THEATER PREVIEW | Minnesota Opera adds a potent kick in “The Elixir of Love”


There’s something tasty brewing in Minneapolis’s North Loop neighborhood. No, it’s not another microbrewery or microdistillery to push the Twin Cities another rung up in the nationwide city-versus-city ranking du jour. This beverage is a love potion with a potent kick, a quack doctor, and those old bedfellows of alcohol: liquid courage and unrequited love. Throw in some questionable life decisions and a few of the most beautiful pieces of classical vocal music ever written and the stage is set for a grand comedic romp in The Elixir of Love, Minnesota Opera’s first mainstage work in 2015.

This article kicks off the Daily Planet’s Opera Week coverage, a series of articles about opera in Minnesota leading up to the opening night of The Elixir of Love on Jan. 24. Over the course of seven days, our coverage will examine some of the individuals and organizations that write opera, produce it, and perform in it in the North Star State.

Elixir, opening Saturday, Jan. 24 at the Ordway Center for the Performing Arts, is one of the most popular and enduring comedies in the operatic canon. Many of its most famous arias, like “Una furtiva lagrima,” are instantly recognizable by listeners who’ve never set foot anywhere near an opera house; for a young tenor to have an operatic career and not tackle the potion-toffing Nemorino is nigh unheard of. Besides its many entertainment virtues, the work has had a profound impact on opera as a genre. A key event in a once-obscure young composer named Richard Wagner’s rise to prominence was his arranging the orchestral score of Elixir for piano so that fans of the opera could play its music at home–a complex exercise that helped Wagner polish his own compositional craft. (Each one of Wagner’s later operas is still performed today, but none of those written prior.)

The story of L’elisir d’amore, as the opera is known in Italian, follows Nemorino, a peasant in love with the wealthy, attractive, and quite unobtainable–and, very importantly, uninterested – Adina. After overhearing the legend of Tristan and Iseult’s love potion-fueled romance, he naturally decides to try and purchase such a potion himself. A traveling quack doctor, Dulcamara, happily trades a bottle of wine in disguise in exchange for all of Nemorino’s money. (If this sounds unlikely in this day and age, just read a sales pitch for the 21st century’s non-Viagra, non-weight loss snake oil, human “pheromones”.) Comedy ensues as Nemorino’s confidence waxes and wanes with different beverages, leading him to enlist in the army (it seemed a good idea at the time) in order to purchase what he thinks is the secret to lifelong love and happiness.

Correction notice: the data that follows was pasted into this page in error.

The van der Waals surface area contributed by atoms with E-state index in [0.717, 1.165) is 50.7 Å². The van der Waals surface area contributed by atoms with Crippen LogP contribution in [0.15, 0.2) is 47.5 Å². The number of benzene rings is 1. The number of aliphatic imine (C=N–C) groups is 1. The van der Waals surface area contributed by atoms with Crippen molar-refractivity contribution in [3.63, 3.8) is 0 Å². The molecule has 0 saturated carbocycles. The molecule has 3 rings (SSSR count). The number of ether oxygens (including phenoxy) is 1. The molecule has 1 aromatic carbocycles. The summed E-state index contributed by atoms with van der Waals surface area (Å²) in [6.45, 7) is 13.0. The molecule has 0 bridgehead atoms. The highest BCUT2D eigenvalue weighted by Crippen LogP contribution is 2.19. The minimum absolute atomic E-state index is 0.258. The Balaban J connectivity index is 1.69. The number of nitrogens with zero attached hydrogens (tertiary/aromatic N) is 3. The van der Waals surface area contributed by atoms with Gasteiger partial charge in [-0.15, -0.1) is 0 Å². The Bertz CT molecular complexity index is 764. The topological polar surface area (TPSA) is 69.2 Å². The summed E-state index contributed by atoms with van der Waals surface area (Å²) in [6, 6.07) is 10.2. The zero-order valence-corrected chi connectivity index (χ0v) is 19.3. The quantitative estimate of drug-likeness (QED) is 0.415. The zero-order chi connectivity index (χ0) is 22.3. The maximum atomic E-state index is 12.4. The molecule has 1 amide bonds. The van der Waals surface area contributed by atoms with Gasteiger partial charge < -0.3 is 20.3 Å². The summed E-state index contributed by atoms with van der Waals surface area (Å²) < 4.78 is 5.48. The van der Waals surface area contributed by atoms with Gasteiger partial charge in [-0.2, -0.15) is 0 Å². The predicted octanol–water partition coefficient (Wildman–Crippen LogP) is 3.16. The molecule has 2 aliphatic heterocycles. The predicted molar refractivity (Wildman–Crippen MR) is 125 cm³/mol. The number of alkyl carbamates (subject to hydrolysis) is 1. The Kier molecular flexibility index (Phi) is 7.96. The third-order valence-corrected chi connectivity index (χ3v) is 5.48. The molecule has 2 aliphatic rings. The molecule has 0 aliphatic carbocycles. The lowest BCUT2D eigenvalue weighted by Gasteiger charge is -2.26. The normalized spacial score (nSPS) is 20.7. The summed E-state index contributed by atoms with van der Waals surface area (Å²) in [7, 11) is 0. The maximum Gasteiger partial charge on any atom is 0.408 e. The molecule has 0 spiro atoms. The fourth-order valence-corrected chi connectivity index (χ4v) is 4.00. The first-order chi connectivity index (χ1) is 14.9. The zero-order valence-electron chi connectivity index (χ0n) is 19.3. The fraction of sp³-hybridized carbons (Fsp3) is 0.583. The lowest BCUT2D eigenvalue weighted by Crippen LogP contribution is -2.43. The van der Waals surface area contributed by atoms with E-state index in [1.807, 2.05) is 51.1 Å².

Some of the casting factors in Minnesota Opera’s production of Elixir deserve special mention. Adina is played by the California-born soprano Nicole Cabell, who rocketed to fame after winning the BBC Cardiff Singer of the World Competition in 2005; Cabell joins the cast from across the Atlantic, where she made a celebrated debut at the Opéra de Paris in December. Nemorino is played by the Italian-American tenor Leonardo Capalbo, whose last-minute stepping into the role at the 2011 Glyndebourne Festival earned rave reviews, including critics describing his addition to the cast as a stroke of luck for the audience and a minor miracle. Belcore, Nemorino’s romantic rival, is played by the noted American baritone David Pershall; just two weeks after Minnesota Opera’s production closes, Pershall will sing the same role at the Vienna State Opera in Austria. Andrew Wilkowske and Shannon Prickett, both of who gave memorable performances in the previous season, return to the Ordway’s stage to round out the cast of principals.

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